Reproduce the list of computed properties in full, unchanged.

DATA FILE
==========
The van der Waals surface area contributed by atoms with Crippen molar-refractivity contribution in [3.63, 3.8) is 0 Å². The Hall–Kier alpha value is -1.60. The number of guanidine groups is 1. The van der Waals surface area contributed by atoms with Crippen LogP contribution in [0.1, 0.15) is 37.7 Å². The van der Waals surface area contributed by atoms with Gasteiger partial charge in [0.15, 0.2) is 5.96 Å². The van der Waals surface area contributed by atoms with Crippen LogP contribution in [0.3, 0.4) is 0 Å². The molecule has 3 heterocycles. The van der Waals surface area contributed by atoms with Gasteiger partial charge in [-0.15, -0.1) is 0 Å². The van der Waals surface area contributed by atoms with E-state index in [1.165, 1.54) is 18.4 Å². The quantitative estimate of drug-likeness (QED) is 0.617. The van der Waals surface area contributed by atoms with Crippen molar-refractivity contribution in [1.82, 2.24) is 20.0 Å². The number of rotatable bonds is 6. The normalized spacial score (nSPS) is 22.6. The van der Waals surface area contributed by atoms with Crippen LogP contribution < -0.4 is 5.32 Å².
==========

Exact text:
The van der Waals surface area contributed by atoms with Crippen molar-refractivity contribution in [3.63, 3.8) is 0 Å². The Hall–Kier alpha value is -1.60. The number of guanidine groups is 1. The van der Waals surface area contributed by atoms with Crippen LogP contribution in [0.1, 0.15) is 37.7 Å². The van der Waals surface area contributed by atoms with Gasteiger partial charge in [0.15, 0.2) is 5.96 Å². The van der Waals surface area contributed by atoms with Crippen LogP contribution in [0.3, 0.4) is 0 Å². The molecule has 3 heterocycles. The van der Waals surface area contributed by atoms with Gasteiger partial charge in [-0.15, -0.1) is 0 Å². The van der Waals surface area contributed by atoms with E-state index in [1.165, 1.54) is 18.4 Å². The quantitative estimate of drug-likeness (QED) is 0.617. The van der Waals surface area contributed by atoms with Crippen molar-refractivity contribution in [1.82, 2.24) is 20.0 Å². The number of rotatable bonds is 6. The normalized spacial score (nSPS) is 22.6. The van der Waals surface area contributed by atoms with Crippen LogP contribution < -0.4 is 5.32 Å².